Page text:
When you attack a character you will knock them away and create a radius around them, other characters of yours in this radius get a free attack.

When you attack a character you will knock them away and create a radius around them, other characters of yours in this radius get a free attack.

The real meat of the gameplay outside of the tactics is the upgrading and unit management which all uses the singular currency of alchemy points. Outside of battle you have the option to heal your allies, upgrade your weapons, and even level up your units all using alchemy points which you get a limited amount of for beating each level. Despite the fact that those upgrade and leveling paths are linear-which is a little boring-what’s interesting is the fact that you can straight up buy levels for your units. This means you’ll never have that awkward moment where a character you feel like using again becomes under leveled because they been part of your rotation in a while; just do a few free battles with your strongest dudes and then level everybody out. Much like the rest of the gameplay it lacks a lot of the flair and depth you might want but offers a surprising amount of options and flexibility which is its own kind of fun and something new in a genre normally stacked deep in rules.

All they had was Japanese screenshots so I have no clue what this says but you can bet it's something inane.

All they had was Japanese screenshots so I have no clue what this says but you can bet it’s something inane.

I guess I haven’t really touched on the story or the presentation yet and that’s mainly because there really isn’t much to touch upon there. The story is incredibly boilerplate with it being the standard anime rigmarole of an over protective older brother and a mewling sick little sister (who are of course orphans) wandering around trying to find a cure for her ill-defined yet obviously plot important disease, gathering up a party of simpletons with vague yet altruistic goals that all thankfully mesh with your own, and learning that their world is really screwed up and that they must save it from evil demons and/or world leaders who worship said evil demons. It’s a story we’ve all heard about million times before in some permutation and there wasn’t really much in the large chunk of it I played to indicate that it was going anywhere different towards the end. The presentation as I’ve mentioned is minimal with character portraits and small sprites on a map screen being the majority of what you’ll be seeing but the UI surrounding it all is at least somewhat different. It has a very spiky, purple, somewhat gothic feel to it that pervades the game as a whole. It reminds me a lot of the Dept. Heaven stuff like Gungnir or Riviera  it’s a different kind of look but it works and fits the ruined world theme that’s evoked in the story.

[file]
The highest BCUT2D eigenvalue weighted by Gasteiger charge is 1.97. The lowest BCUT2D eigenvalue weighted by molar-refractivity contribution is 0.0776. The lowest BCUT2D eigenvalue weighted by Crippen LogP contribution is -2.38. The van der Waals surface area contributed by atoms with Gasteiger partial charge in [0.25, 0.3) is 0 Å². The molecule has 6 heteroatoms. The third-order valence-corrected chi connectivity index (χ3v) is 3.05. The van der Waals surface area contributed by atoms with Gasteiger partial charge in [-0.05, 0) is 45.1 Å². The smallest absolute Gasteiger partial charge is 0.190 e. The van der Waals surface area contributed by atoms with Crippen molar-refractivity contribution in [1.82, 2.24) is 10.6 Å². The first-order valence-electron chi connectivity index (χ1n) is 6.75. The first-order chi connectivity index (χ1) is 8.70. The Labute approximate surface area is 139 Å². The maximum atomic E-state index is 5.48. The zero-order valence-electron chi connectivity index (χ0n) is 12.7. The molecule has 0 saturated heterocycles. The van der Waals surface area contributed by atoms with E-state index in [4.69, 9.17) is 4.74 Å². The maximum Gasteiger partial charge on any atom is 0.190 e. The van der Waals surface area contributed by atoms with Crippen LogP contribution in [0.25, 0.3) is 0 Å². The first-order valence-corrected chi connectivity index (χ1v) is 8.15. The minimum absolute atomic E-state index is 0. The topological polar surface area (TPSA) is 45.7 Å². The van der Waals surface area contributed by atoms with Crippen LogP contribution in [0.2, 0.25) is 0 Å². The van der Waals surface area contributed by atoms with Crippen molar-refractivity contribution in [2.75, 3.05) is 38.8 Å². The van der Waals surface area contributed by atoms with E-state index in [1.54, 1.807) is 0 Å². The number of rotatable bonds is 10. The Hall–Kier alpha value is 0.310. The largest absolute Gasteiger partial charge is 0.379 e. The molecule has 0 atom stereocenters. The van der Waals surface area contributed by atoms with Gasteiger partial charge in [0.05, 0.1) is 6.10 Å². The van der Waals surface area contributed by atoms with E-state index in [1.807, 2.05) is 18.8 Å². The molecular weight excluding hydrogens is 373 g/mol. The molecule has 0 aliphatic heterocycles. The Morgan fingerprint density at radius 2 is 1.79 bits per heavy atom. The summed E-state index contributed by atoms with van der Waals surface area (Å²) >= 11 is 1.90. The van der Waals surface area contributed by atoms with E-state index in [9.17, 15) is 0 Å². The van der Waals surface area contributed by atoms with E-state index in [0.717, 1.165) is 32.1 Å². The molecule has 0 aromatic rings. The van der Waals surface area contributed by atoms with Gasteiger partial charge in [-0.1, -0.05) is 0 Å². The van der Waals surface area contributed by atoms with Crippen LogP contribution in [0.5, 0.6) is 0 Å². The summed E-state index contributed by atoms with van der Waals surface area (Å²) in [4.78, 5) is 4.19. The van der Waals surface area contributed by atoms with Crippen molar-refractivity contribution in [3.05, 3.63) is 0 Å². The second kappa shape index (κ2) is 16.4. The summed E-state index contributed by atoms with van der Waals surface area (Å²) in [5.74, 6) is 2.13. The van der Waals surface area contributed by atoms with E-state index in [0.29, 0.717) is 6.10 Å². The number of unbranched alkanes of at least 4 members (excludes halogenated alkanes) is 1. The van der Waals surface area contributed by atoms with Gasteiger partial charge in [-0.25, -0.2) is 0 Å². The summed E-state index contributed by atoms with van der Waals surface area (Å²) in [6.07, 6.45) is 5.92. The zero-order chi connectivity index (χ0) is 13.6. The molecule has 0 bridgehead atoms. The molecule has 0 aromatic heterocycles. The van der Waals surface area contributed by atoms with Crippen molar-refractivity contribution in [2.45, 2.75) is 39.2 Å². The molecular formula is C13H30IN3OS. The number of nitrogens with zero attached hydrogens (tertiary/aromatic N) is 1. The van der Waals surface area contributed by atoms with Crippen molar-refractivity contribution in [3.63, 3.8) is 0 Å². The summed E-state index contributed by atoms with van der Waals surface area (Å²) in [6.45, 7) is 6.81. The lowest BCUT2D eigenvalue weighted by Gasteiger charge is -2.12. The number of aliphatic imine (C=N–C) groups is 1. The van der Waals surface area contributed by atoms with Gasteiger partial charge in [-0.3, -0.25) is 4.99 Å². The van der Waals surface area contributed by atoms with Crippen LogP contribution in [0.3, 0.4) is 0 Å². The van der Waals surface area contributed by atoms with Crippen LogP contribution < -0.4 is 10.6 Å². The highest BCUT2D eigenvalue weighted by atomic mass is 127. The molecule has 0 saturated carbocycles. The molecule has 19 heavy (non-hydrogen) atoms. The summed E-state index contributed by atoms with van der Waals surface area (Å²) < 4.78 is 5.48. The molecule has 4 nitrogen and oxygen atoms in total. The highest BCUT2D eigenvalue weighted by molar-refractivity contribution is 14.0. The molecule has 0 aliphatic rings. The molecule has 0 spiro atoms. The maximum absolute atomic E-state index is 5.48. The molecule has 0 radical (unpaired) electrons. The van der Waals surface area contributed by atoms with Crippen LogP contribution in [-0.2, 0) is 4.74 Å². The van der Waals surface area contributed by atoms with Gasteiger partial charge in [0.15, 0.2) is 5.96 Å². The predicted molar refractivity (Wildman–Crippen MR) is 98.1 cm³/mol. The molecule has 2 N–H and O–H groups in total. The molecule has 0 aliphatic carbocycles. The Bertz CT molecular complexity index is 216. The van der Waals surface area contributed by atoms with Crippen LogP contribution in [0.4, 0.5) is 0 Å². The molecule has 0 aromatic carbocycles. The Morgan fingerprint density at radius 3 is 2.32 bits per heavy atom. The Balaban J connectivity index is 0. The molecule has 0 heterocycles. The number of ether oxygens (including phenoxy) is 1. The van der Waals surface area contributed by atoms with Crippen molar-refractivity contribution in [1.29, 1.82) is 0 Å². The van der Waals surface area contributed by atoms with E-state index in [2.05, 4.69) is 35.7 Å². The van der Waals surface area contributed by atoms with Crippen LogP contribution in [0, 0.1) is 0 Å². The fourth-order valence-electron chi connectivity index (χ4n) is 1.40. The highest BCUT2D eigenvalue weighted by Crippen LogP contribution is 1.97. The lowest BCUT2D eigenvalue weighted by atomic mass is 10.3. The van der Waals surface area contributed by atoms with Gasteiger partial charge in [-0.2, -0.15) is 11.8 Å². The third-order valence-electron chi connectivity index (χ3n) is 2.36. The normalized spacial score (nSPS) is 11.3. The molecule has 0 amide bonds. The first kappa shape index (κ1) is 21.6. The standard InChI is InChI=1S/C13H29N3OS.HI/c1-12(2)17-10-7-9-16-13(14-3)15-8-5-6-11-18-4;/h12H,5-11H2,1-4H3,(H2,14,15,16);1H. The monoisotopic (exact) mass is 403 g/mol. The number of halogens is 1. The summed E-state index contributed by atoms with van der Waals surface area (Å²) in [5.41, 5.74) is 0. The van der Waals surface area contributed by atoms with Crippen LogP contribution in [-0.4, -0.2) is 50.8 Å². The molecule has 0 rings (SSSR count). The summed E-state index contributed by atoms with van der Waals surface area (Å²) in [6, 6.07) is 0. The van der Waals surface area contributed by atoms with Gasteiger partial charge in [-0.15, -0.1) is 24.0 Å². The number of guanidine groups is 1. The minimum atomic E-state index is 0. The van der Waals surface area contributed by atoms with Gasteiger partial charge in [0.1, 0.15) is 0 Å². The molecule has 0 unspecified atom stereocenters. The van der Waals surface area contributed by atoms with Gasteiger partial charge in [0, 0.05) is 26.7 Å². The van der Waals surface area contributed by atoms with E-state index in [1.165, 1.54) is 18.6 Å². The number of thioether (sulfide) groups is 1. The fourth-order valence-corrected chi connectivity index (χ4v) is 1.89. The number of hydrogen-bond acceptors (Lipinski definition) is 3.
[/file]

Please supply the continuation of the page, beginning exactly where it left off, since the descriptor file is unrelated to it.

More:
Put simply this is a fun little strategy game with some really neat new and most importantly innovative ideas. Sadly it doesn’t exactly succeed on every front and a lackluster story, a dearth of customization in the upgrades, and ho-hum combat hold it back. It makes for a good little fix if you’re craving some strategy action and the idea of a gridless strategy game is incredibly novel but it just doesn’t really feel like a must-have-title. If you don’t have a 3DS to play Fire Emblem on and you want some strategy fun this doesn’t seem like a bad way to go especially for only $20 on PSN, even if it does feel like it’s missing a little something. Generation of Chaos: Pandora’s Reflection gets a 3 out of 5 stars, not the best strategy game released this month but definitely one to consider playing if you’re a fan of the genre.